Ambulance dispatchers bring concerns to board

By By Sheila Blackmon/The Meridian Star
Dec. 19, 2000
While Lauderdale County supervisors ponder a proposed solution to an E-911 Commission dispatcher shortage, they are also considering Metro Ambulance dispatchers' concerns about E-911 consolidation.
Dispatch supervisor Bill Eggleston, dispatcher Laurie Robinson and operations manager Johnny Williamson brought their issues before the board of supervisors at a work session.
Eggleston said because Metro dispatchers are Emergency Medical Dispatch certified, they must by law stay connected with a person having an emergency until the ambulance arrives. One call might take 20 minutes, and while that dispatcher is tied up, another dispatcher must get the ambulance en route, he said.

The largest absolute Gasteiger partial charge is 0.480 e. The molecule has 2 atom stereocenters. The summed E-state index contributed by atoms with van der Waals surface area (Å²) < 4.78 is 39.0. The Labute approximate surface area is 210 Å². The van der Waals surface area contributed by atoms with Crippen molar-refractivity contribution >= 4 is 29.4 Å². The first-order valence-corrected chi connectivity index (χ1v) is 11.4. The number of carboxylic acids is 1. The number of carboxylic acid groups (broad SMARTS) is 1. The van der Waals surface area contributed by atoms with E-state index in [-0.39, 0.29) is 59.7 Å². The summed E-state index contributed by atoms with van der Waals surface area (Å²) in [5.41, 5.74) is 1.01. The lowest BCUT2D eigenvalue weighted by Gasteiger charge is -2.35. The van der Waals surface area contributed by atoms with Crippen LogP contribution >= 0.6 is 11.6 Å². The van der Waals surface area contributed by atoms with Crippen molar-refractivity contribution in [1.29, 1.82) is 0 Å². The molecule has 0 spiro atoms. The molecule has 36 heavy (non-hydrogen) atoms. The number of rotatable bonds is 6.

He said 85 percent of Metro's calls are non-emergencies, but even non-emergencies are time consuming. A non-emergency might be a patient transport from a nursing home to a hospital or from a Meridian hospital to a Jackson hospital. A dispatcher must record all the patient information so they can give it to the staff who will receive the patient.
The problem with putting non-emergencies on hold is that those calls are from paying customers doctors, clinics and hospitals which generates much of Metro's revenue, Eggleston said.
District 3 Supervisor Craig Hitt said the board will consider Metro dispatchers' concerns. He said smoothing out the new system if the proposal passes will "take some time," but he said he thinks it will work.
It would be set up to have four to five dispatchers on each shift, which would give all cross-trained dispatchers the time they need on medical calls. He said all dispatchers were to become EMD certified as part of the cross-training.
He also said a portion of Metro's dispatchers were to remain at their dispatch center to handle Metro's non-emergency calls. That would mean only their emergencies would come through E-911 about 210 calls each month, according to Metro's figures.
Metro Ambulance Director Clayton Cobler declined to comment for this story.
Sheila Blackmon is a staff writer for The Meridian Star. E-mail her at